One out of every five civilian workers attached to some Hampton Roads military commands will be losing their jobs – some as early as October, according to a Pentagon memo sent Wednesday night by Deputy Secretary of Defense Ashton Carter.
U.S. Fleet Forces Command and Joint Forces Command at Naval Station Norfolk, Training and Doctrine Command at Fort Eustis, as well as Air Combat Command at Langley are just some of the agencies within the Pentagon who will now have to trim their headquarters budgets by 20 percent in the next five years.
That includes “striving” to cut 20 percent of civilian staff positions at each command by fiscal year 2019.
Commanders technically don’t have to start those layoffs until fiscal year 2015, but the Pentagon is urging early implementation if possible in fiscal year 2014, which begins October 1st.
That news came after Secretary of Defense Chuck Hagel announced he is looking at the possibility of “mothballing” three aircraft carriers to save money.
The USS Dwight D. Eisenhower, the USS George H.W. Bush, the USS Harry S. Truman, the USS Abraham Lincoln, and the USS Theodore Roosevelt are all aircraft carriers in Hampton Roads that are now potentially on the chopping block if Congress doesn’t put a stop to sequestration.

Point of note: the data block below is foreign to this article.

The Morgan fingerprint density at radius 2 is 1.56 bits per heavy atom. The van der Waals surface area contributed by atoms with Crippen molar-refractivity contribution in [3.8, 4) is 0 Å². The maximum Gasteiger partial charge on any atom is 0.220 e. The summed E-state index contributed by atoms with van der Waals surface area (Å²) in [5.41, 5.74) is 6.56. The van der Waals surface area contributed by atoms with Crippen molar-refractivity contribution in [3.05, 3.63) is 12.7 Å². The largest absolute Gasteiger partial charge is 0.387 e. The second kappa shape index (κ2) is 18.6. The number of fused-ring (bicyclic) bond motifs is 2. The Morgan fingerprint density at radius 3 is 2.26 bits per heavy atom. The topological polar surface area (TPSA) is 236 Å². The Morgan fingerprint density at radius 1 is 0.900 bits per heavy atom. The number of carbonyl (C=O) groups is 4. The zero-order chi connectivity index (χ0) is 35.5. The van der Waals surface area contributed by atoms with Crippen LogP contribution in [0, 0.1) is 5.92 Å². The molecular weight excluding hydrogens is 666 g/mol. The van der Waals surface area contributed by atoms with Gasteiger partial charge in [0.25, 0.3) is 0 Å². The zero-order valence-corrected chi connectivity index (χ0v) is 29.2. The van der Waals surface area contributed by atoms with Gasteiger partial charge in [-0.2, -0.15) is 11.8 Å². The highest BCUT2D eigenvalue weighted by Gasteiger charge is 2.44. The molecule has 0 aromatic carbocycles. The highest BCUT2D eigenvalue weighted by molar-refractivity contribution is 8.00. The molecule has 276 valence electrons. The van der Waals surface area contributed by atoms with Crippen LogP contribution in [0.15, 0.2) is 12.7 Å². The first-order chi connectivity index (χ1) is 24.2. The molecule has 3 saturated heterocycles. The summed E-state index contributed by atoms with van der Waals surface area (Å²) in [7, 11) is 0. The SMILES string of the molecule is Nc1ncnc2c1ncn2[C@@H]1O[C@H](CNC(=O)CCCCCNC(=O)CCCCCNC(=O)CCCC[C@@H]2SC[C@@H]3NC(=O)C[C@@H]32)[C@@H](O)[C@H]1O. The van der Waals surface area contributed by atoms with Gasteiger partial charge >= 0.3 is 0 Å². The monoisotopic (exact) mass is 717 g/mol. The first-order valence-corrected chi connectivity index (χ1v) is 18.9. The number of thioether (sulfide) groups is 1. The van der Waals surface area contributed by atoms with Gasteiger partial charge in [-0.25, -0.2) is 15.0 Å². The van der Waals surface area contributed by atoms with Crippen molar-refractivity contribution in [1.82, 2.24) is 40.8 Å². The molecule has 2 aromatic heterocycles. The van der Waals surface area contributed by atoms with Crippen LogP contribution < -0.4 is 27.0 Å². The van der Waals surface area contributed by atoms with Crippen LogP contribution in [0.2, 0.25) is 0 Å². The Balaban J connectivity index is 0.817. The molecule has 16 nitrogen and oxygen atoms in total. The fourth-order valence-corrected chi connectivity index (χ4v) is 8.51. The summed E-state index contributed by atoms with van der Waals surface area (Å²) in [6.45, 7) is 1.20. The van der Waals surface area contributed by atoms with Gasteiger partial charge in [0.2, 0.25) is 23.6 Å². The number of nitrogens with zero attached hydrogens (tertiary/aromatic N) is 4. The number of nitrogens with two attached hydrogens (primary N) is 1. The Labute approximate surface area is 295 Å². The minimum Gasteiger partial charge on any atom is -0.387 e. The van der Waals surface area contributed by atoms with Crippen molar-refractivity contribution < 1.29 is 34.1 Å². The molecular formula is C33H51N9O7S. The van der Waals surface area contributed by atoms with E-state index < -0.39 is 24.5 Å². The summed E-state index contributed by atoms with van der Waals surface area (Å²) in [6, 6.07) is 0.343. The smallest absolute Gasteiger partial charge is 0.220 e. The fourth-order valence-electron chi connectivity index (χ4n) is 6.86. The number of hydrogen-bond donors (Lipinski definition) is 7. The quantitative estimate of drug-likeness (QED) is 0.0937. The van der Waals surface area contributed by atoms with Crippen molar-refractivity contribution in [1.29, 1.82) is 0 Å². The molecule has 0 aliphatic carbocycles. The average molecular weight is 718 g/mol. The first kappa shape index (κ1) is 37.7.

Hagel says one of the options to save billions from the budget is to “mothball” up to three carriers, which means they would sit, permanently parked at the pier, de-weaponized, and with a skeleton crew who does minimal maintenance.
The Navy has never “mothballed” an aircraft carrier before, but by keeping the ships technically in commission, they could be brought back to the fleet if needed for any new conflicts.
Normally, each carrier based in Hampton Roads brings about $100 million to the local economy.
But with smaller crews and drastically reduced maintenance, we could be seeing huge drops in economic impact if one carrier in Norfolk is mothballed.
Not to mention, the huge hit to mission readiness that worries both active duty and retired military in the area.